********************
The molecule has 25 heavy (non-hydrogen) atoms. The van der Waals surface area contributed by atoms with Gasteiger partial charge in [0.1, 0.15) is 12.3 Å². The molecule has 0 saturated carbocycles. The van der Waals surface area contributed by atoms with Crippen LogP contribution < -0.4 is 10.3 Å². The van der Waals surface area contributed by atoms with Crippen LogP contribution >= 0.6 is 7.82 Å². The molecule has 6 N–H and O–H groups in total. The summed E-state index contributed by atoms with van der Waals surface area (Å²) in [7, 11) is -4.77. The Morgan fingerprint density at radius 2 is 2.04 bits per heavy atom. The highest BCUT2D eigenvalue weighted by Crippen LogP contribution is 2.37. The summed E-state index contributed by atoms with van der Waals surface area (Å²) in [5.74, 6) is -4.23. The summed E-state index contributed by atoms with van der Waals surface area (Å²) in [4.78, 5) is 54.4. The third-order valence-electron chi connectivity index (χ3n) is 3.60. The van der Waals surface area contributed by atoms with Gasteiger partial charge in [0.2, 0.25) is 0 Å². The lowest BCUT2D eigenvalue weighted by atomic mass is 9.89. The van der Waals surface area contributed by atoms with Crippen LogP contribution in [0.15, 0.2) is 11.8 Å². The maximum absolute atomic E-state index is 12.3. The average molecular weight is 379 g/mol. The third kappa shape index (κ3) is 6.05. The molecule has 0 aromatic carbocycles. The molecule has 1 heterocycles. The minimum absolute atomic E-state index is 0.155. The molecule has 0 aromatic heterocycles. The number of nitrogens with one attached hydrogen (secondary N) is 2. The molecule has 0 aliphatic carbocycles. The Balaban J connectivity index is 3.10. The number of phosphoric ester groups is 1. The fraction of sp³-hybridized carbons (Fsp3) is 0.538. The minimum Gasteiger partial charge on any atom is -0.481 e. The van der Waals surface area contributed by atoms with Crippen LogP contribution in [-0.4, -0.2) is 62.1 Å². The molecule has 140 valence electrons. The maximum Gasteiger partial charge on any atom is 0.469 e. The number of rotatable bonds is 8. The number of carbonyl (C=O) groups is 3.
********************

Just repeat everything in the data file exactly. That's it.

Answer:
The molecule has 25 heavy (non-hydrogen) atoms. The van der Waals surface area contributed by atoms with Gasteiger partial charge in [0.1, 0.15) is 12.3 Å². The molecule has 0 saturated carbocycles. The van der Waals surface area contributed by atoms with Crippen LogP contribution < -0.4 is 10.3 Å². The van der Waals surface area contributed by atoms with Crippen LogP contribution >= 0.6 is 7.82 Å². The molecule has 6 N–H and O–H groups in total. The summed E-state index contributed by atoms with van der Waals surface area (Å²) in [7, 11) is -4.77. The Morgan fingerprint density at radius 2 is 2.04 bits per heavy atom. The highest BCUT2D eigenvalue weighted by Crippen LogP contribution is 2.37. The summed E-state index contributed by atoms with van der Waals surface area (Å²) in [5.74, 6) is -4.23. The summed E-state index contributed by atoms with van der Waals surface area (Å²) in [4.78, 5) is 54.4. The third-order valence-electron chi connectivity index (χ3n) is 3.60. The van der Waals surface area contributed by atoms with Gasteiger partial charge in [0.2, 0.25) is 0 Å². The lowest BCUT2D eigenvalue weighted by atomic mass is 9.89. The van der Waals surface area contributed by atoms with Crippen LogP contribution in [0.15, 0.2) is 11.8 Å². The maximum absolute atomic E-state index is 12.3. The average molecular weight is 379 g/mol. The third kappa shape index (κ3) is 6.05. The molecule has 0 aromatic carbocycles. The molecule has 1 heterocycles. The minimum absolute atomic E-state index is 0.155. The molecule has 0 aromatic heterocycles. The number of nitrogens with one attached hydrogen (secondary N) is 2. The molecule has 0 aliphatic carbocycles. The Balaban J connectivity index is 3.10. The number of phosphoric ester groups is 1. The fraction of sp³-hybridized carbons (Fsp3) is 0.538. The minimum Gasteiger partial charge on any atom is -0.481 e. The van der Waals surface area contributed by atoms with Crippen LogP contribution in [-0.4, -0.2) is 62.1 Å². The molecule has 140 valence electrons. The maximum Gasteiger partial charge on any atom is 0.469 e. The number of rotatable bonds is 8. The number of carbonyl (C=O) groups is 3.